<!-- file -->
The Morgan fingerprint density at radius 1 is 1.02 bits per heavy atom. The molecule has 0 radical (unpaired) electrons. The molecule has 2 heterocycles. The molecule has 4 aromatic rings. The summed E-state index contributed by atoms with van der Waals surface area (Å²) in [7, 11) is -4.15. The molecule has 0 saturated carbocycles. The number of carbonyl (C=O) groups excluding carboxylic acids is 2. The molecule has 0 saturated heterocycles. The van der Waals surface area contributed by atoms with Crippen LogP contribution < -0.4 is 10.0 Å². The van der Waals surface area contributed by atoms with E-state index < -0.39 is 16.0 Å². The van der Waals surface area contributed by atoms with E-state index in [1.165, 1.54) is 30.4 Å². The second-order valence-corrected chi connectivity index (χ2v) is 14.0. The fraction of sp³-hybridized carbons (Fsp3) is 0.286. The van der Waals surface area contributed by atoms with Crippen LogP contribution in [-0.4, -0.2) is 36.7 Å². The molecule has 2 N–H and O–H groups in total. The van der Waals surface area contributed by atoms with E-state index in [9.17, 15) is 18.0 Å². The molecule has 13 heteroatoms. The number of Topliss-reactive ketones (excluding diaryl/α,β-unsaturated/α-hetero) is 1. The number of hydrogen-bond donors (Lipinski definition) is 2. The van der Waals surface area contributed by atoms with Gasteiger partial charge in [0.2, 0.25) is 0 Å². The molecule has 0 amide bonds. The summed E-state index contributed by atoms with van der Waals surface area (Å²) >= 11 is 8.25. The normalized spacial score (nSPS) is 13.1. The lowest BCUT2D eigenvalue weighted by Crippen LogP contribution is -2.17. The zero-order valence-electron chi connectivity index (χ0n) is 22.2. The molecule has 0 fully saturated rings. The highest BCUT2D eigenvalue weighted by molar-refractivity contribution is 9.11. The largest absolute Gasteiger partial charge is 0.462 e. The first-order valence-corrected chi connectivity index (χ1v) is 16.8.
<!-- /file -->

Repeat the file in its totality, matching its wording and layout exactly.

The Morgan fingerprint density at radius 1 is 1.02 bits per heavy atom. The molecule has 0 radical (unpaired) electrons. The molecule has 2 heterocycles. The molecule has 4 aromatic rings. The summed E-state index contributed by atoms with van der Waals surface area (Å²) in [7, 11) is -4.15. The molecule has 0 saturated carbocycles. The number of carbonyl (C=O) groups excluding carboxylic acids is 2. The molecule has 0 saturated heterocycles. The van der Waals surface area contributed by atoms with Crippen LogP contribution < -0.4 is 10.0 Å². The van der Waals surface area contributed by atoms with E-state index < -0.39 is 16.0 Å². The van der Waals surface area contributed by atoms with E-state index in [1.165, 1.54) is 30.4 Å². The second-order valence-corrected chi connectivity index (χ2v) is 14.0. The fraction of sp³-hybridized carbons (Fsp3) is 0.286. The van der Waals surface area contributed by atoms with Crippen LogP contribution in [-0.4, -0.2) is 36.7 Å². The molecule has 2 N–H and O–H groups in total. The van der Waals surface area contributed by atoms with E-state index in [9.17, 15) is 18.0 Å². The molecule has 13 heteroatoms. The number of Topliss-reactive ketones (excluding diaryl/α,β-unsaturated/α-hetero) is 1. The number of hydrogen-bond donors (Lipinski definition) is 2. The van der Waals surface area contributed by atoms with Gasteiger partial charge in [0.2, 0.25) is 0 Å². The molecule has 0 amide bonds. The summed E-state index contributed by atoms with van der Waals surface area (Å²) >= 11 is 8.25. The normalized spacial score (nSPS) is 13.1. The lowest BCUT2D eigenvalue weighted by Crippen LogP contribution is -2.17. The zero-order valence-electron chi connectivity index (χ0n) is 22.2. The molecule has 0 fully saturated rings. The highest BCUT2D eigenvalue weighted by molar-refractivity contribution is 9.11. The largest absolute Gasteiger partial charge is 0.462 e. The first-order valence-corrected chi connectivity index (χ1v) is 16.8.